Isotopes d2H and d18O in Alaskan ground, lake, and river water from the area of Toolik Lake, Alaska from 2012-2014 (Groundwater Discharge Methane project)

Data Type: Other Field Results
Version Date: 2017-01-03

» EAGER: Subterranean Ground Water Discharge (SGD) in the Arctic as a Source of Atmospheric Methane? A Proof of Concept Study (Groundwater Discharge Methane)
Paytan, AdinaUniversity of California-Santa Cruz (UCSC)Principal Investigator, Contact
Tulaczyk, SlawekUniversity of California-Santa Cruz (UCSC)Co-Principal Investigator
York, Amber D.Woods Hole Oceanographic Institution (WHOI BCO-DMO)BCO-DMO Data Manager

Dataset Description

This dataset contains isotopic ratios d2H and d18O in Alaskan natural waters.  The sampling location is included for each sample (lake, river, etc.) as well as the latitude and longitude of the sample site.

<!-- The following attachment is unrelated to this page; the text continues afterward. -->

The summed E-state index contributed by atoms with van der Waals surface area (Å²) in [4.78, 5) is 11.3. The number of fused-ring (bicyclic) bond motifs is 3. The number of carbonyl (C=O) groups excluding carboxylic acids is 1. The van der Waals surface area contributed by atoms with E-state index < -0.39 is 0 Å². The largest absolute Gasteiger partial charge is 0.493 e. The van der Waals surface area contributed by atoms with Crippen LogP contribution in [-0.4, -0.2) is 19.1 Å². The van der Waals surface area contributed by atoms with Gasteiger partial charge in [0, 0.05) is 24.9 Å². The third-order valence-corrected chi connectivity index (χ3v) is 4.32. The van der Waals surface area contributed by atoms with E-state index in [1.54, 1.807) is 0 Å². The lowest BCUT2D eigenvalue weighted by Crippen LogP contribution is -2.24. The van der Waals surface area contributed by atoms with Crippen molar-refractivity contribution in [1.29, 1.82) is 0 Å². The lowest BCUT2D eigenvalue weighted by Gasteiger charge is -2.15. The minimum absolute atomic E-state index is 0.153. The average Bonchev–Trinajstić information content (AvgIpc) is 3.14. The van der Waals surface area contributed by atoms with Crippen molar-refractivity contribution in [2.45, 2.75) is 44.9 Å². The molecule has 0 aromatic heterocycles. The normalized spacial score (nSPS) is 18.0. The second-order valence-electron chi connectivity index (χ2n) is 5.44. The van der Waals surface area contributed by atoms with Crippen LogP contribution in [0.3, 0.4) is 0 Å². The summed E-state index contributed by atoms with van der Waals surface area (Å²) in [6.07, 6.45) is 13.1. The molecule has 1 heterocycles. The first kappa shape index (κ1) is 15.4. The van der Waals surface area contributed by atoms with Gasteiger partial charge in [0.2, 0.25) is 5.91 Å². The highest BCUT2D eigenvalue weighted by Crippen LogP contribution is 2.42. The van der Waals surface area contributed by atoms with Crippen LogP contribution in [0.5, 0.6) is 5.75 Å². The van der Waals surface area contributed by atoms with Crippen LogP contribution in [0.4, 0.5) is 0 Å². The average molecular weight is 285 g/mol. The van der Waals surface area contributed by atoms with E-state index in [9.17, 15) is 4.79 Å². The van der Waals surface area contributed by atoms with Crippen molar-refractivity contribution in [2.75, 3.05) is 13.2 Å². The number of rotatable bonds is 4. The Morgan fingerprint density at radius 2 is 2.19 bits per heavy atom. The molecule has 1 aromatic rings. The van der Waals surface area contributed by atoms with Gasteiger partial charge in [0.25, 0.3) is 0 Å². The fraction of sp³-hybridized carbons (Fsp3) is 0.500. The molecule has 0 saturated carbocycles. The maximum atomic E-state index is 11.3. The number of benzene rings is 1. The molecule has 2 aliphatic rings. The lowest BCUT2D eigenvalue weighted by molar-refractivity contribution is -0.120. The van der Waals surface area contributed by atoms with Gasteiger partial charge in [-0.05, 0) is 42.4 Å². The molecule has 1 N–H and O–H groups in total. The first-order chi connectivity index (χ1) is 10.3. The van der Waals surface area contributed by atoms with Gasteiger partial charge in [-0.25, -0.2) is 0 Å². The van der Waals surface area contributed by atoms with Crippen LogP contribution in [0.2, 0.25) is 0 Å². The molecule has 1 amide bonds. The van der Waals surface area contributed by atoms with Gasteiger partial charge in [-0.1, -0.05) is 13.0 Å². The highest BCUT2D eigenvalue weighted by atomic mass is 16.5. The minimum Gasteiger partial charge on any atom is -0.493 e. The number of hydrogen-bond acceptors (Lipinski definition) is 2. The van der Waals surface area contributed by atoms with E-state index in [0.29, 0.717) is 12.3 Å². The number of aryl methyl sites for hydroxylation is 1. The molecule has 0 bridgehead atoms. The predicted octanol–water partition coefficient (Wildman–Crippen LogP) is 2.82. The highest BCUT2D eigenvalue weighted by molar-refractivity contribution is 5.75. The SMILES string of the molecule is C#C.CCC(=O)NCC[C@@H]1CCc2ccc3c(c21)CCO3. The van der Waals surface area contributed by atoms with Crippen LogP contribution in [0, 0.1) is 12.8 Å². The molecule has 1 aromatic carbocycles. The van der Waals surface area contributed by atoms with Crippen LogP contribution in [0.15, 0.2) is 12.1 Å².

Methods & Sampling

Discrete groundwater, lake, and river water samples were collected from Toolik Lake in September 2013 and July 2014.  Groundwater samples were collected in all locations from freshly dug pits or temporary PVC well points of variable depth depending on the depth of the water table.  All water samples were collected by submersible pump.  Sample collection followed previously established methods as water was filtered to 0.45 microns into 2 mL gas chromatography vials.  Samples were analyzed by the UC Davis Stable Isotope Facility on a Laser Water Isotope Analyzer V2 (Los Gatos Research Inc).  Precision is typically ≤0.3 permil for d18O-H2O and ≤0.8 permil for dD-H2O.  Values are reported relative to Vienna Standard Mean Ocean Water (VSMOW).